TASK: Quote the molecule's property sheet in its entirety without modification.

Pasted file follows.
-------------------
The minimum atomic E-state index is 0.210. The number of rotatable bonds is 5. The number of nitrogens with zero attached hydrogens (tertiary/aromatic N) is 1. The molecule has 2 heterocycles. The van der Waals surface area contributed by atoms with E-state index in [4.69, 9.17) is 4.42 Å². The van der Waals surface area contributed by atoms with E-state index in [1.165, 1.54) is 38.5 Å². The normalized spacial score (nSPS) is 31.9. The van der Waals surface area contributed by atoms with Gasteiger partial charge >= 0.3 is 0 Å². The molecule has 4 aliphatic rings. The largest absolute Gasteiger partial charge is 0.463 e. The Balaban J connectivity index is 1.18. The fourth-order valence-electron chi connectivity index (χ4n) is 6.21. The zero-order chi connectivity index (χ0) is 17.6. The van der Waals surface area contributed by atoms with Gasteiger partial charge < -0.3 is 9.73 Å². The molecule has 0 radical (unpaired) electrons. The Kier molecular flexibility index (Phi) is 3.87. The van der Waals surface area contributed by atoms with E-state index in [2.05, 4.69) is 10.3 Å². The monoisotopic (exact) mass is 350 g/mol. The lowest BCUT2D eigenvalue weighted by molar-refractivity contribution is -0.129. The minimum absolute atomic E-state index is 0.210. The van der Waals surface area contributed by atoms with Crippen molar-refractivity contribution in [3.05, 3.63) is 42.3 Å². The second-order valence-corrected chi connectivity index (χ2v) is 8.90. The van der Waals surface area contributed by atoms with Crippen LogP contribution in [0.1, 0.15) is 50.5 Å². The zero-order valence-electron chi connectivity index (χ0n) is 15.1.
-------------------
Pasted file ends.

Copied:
The minimum atomic E-state index is 0.210. The number of rotatable bonds is 5. The number of nitrogens with zero attached hydrogens (tertiary/aromatic N) is 1. The molecule has 2 heterocycles. The van der Waals surface area contributed by atoms with E-state index in [4.69, 9.17) is 4.42 Å². The van der Waals surface area contributed by atoms with E-state index in [1.165, 1.54) is 38.5 Å². The normalized spacial score (nSPS) is 31.9. The van der Waals surface area contributed by atoms with Gasteiger partial charge >= 0.3 is 0 Å². The molecule has 4 aliphatic rings. The largest absolute Gasteiger partial charge is 0.463 e. The Balaban J connectivity index is 1.18. The fourth-order valence-electron chi connectivity index (χ4n) is 6.21. The zero-order chi connectivity index (χ0) is 17.6. The van der Waals surface area contributed by atoms with Gasteiger partial charge < -0.3 is 9.73 Å². The molecule has 0 radical (unpaired) electrons. The Kier molecular flexibility index (Phi) is 3.87. The van der Waals surface area contributed by atoms with E-state index in [2.05, 4.69) is 10.3 Å². The monoisotopic (exact) mass is 350 g/mol. The lowest BCUT2D eigenvalue weighted by molar-refractivity contribution is -0.129. The minimum absolute atomic E-state index is 0.210. The van der Waals surface area contributed by atoms with Crippen molar-refractivity contribution in [3.05, 3.63) is 42.3 Å². The second-order valence-corrected chi connectivity index (χ2v) is 8.90. The van der Waals surface area contributed by atoms with Crippen LogP contribution in [0.1, 0.15) is 50.5 Å². The zero-order valence-electron chi connectivity index (χ0n) is 15.1.